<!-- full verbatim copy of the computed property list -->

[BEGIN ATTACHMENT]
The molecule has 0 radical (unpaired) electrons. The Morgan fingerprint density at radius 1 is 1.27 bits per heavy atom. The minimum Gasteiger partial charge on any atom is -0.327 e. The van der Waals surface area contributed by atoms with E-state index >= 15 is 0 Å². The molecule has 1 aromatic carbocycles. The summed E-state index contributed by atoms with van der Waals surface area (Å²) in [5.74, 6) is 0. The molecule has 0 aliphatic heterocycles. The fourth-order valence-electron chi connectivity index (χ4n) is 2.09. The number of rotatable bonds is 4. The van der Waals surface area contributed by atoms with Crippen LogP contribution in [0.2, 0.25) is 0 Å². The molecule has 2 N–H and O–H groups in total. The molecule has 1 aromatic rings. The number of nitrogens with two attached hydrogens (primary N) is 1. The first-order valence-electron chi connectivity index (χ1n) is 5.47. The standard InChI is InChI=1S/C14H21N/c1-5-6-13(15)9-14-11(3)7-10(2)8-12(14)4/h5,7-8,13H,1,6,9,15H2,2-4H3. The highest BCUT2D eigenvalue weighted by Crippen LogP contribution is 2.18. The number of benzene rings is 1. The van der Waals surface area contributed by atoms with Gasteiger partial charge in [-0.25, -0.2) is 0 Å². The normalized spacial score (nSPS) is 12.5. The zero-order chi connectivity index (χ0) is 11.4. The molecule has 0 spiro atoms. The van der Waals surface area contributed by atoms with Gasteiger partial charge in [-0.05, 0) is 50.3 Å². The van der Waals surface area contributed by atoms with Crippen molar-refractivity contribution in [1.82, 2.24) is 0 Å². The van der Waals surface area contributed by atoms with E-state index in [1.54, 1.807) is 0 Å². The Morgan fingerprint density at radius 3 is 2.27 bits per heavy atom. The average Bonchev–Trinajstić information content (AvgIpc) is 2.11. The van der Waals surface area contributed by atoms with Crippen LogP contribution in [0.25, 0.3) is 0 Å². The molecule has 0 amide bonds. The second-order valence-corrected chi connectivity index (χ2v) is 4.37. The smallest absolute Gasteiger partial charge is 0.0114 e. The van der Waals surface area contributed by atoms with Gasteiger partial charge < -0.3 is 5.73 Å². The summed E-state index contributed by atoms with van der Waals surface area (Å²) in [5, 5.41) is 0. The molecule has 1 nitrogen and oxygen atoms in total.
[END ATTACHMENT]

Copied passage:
The molecule has 0 radical (unpaired) electrons. The Morgan fingerprint density at radius 1 is 1.27 bits per heavy atom. The minimum Gasteiger partial charge on any atom is -0.327 e. The van der Waals surface area contributed by atoms with E-state index >= 15 is 0 Å². The molecule has 1 aromatic carbocycles. The summed E-state index contributed by atoms with van der Waals surface area (Å²) in [5.74, 6) is 0. The molecule has 0 aliphatic heterocycles. The fourth-order valence-electron chi connectivity index (χ4n) is 2.09. The number of rotatable bonds is 4. The van der Waals surface area contributed by atoms with Crippen LogP contribution in [0.2, 0.25) is 0 Å². The molecule has 2 N–H and O–H groups in total. The molecule has 1 aromatic rings. The number of nitrogens with two attached hydrogens (primary N) is 1. The first-order valence-electron chi connectivity index (χ1n) is 5.47. The standard InChI is InChI=1S/C14H21N/c1-5-6-13(15)9-14-11(3)7-10(2)8-12(14)4/h5,7-8,13H,1,6,9,15H2,2-4H3. The highest BCUT2D eigenvalue weighted by Crippen LogP contribution is 2.18. The number of benzene rings is 1. The van der Waals surface area contributed by atoms with Gasteiger partial charge in [-0.25, -0.2) is 0 Å². The normalized spacial score (nSPS) is 12.5. The zero-order chi connectivity index (χ0) is 11.4. The molecule has 0 spiro atoms. The van der Waals surface area contributed by atoms with Gasteiger partial charge in [-0.05, 0) is 50.3 Å². The van der Waals surface area contributed by atoms with Crippen molar-refractivity contribution in [1.82, 2.24) is 0 Å². The van der Waals surface area contributed by atoms with E-state index in [1.54, 1.807) is 0 Å². The Morgan fingerprint density at radius 3 is 2.27 bits per heavy atom. The average Bonchev–Trinajstić information content (AvgIpc) is 2.11. The van der Waals surface area contributed by atoms with Crippen LogP contribution in [0.25, 0.3) is 0 Å². The molecule has 0 amide bonds. The second-order valence-corrected chi connectivity index (χ2v) is 4.37. The smallest absolute Gasteiger partial charge is 0.0114 e. The van der Waals surface area contributed by atoms with Gasteiger partial charge < -0.3 is 5.73 Å². The summed E-state index contributed by atoms with van der Waals surface area (Å²) in [5, 5.41) is 0. The molecule has 1 nitrogen and oxygen atoms in total.